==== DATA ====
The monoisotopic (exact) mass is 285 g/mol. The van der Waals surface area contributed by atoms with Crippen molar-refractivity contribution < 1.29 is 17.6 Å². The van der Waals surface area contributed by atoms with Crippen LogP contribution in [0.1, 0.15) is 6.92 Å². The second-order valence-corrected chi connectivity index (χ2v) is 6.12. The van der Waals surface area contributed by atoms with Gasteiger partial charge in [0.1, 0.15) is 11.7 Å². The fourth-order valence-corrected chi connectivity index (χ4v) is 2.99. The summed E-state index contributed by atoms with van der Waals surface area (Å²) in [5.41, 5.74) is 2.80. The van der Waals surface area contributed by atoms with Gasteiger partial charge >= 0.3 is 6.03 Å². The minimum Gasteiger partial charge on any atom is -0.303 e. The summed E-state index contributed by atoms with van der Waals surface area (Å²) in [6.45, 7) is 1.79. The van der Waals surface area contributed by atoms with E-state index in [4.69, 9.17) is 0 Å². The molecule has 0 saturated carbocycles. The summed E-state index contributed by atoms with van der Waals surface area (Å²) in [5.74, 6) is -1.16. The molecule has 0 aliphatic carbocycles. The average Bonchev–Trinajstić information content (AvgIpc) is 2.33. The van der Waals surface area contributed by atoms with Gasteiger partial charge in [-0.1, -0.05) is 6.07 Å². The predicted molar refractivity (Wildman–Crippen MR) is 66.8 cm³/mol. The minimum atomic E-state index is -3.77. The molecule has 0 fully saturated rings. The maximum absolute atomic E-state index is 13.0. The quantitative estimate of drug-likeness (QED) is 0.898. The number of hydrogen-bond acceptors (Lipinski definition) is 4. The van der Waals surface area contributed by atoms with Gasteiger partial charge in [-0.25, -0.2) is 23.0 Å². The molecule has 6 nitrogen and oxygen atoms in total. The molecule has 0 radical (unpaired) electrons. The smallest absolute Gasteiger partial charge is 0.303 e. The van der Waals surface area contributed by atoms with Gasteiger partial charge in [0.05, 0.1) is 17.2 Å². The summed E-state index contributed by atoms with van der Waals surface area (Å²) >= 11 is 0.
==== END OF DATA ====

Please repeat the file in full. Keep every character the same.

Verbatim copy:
The monoisotopic (exact) mass is 285 g/mol. The van der Waals surface area contributed by atoms with Crippen molar-refractivity contribution < 1.29 is 17.6 Å². The van der Waals surface area contributed by atoms with Crippen LogP contribution in [0.1, 0.15) is 6.92 Å². The second-order valence-corrected chi connectivity index (χ2v) is 6.12. The van der Waals surface area contributed by atoms with Gasteiger partial charge in [0.1, 0.15) is 11.7 Å². The fourth-order valence-corrected chi connectivity index (χ4v) is 2.99. The summed E-state index contributed by atoms with van der Waals surface area (Å²) in [5.41, 5.74) is 2.80. The van der Waals surface area contributed by atoms with Gasteiger partial charge >= 0.3 is 6.03 Å². The minimum Gasteiger partial charge on any atom is -0.303 e. The summed E-state index contributed by atoms with van der Waals surface area (Å²) in [6.45, 7) is 1.79. The van der Waals surface area contributed by atoms with E-state index in [4.69, 9.17) is 0 Å². The molecule has 0 saturated carbocycles. The summed E-state index contributed by atoms with van der Waals surface area (Å²) in [5.74, 6) is -1.16. The molecule has 0 aliphatic carbocycles. The average Bonchev–Trinajstić information content (AvgIpc) is 2.33. The van der Waals surface area contributed by atoms with Gasteiger partial charge in [-0.1, -0.05) is 6.07 Å². The predicted molar refractivity (Wildman–Crippen MR) is 66.8 cm³/mol. The minimum atomic E-state index is -3.77. The molecule has 0 fully saturated rings. The maximum absolute atomic E-state index is 13.0. The quantitative estimate of drug-likeness (QED) is 0.898. The number of hydrogen-bond acceptors (Lipinski definition) is 4. The van der Waals surface area contributed by atoms with Gasteiger partial charge in [-0.25, -0.2) is 23.0 Å². The molecule has 6 nitrogen and oxygen atoms in total. The molecule has 0 radical (unpaired) electrons. The smallest absolute Gasteiger partial charge is 0.303 e. The van der Waals surface area contributed by atoms with Gasteiger partial charge in [0.05, 0.1) is 17.2 Å². The summed E-state index contributed by atoms with van der Waals surface area (Å²) >= 11 is 0.